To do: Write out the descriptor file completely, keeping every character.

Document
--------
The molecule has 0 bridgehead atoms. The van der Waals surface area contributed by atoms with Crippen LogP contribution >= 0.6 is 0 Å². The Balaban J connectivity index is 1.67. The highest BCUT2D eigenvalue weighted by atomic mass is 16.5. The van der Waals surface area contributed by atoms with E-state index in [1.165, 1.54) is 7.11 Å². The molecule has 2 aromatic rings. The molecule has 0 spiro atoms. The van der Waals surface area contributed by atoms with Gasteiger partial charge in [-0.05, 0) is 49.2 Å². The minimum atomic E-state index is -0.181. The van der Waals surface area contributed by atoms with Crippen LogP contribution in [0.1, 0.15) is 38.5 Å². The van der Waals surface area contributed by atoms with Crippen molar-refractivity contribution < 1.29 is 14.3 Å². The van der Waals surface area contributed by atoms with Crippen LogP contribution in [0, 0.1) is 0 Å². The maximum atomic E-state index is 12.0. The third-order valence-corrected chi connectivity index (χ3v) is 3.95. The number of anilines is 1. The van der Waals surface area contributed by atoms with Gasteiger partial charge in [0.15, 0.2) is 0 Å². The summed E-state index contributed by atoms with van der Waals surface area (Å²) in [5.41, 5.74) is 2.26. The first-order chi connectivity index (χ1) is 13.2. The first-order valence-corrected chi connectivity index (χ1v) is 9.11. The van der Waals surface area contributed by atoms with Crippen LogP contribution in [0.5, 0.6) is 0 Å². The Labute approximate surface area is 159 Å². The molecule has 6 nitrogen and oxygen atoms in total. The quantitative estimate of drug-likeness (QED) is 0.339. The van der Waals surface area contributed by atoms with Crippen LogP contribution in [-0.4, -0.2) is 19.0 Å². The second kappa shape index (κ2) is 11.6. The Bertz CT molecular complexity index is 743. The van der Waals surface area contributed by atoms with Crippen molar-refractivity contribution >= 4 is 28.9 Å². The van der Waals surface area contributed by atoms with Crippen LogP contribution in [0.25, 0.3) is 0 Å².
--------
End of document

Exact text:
The molecule has 0 bridgehead atoms. The van der Waals surface area contributed by atoms with Crippen LogP contribution >= 0.6 is 0 Å². The Balaban J connectivity index is 1.67. The highest BCUT2D eigenvalue weighted by atomic mass is 16.5. The van der Waals surface area contributed by atoms with E-state index in [1.165, 1.54) is 7.11 Å². The molecule has 2 aromatic rings. The molecule has 0 spiro atoms. The van der Waals surface area contributed by atoms with Gasteiger partial charge in [-0.05, 0) is 49.2 Å². The minimum atomic E-state index is -0.181. The van der Waals surface area contributed by atoms with Crippen LogP contribution in [0.1, 0.15) is 38.5 Å². The van der Waals surface area contributed by atoms with Crippen molar-refractivity contribution < 1.29 is 14.3 Å². The van der Waals surface area contributed by atoms with Crippen LogP contribution in [0, 0.1) is 0 Å². The maximum atomic E-state index is 12.0. The third-order valence-corrected chi connectivity index (χ3v) is 3.95. The number of anilines is 1. The van der Waals surface area contributed by atoms with Gasteiger partial charge in [0.15, 0.2) is 0 Å². The summed E-state index contributed by atoms with van der Waals surface area (Å²) in [5.41, 5.74) is 2.26. The first-order chi connectivity index (χ1) is 13.2. The first-order valence-corrected chi connectivity index (χ1v) is 9.11. The van der Waals surface area contributed by atoms with Crippen LogP contribution in [0.5, 0.6) is 0 Å². The Labute approximate surface area is 159 Å². The molecule has 6 nitrogen and oxygen atoms in total. The quantitative estimate of drug-likeness (QED) is 0.339. The van der Waals surface area contributed by atoms with Crippen LogP contribution in [-0.4, -0.2) is 19.0 Å². The second kappa shape index (κ2) is 11.6. The Bertz CT molecular complexity index is 743. The van der Waals surface area contributed by atoms with Crippen molar-refractivity contribution >= 4 is 28.9 Å². The van der Waals surface area contributed by atoms with Crippen LogP contribution in [0.25, 0.3) is 0 Å².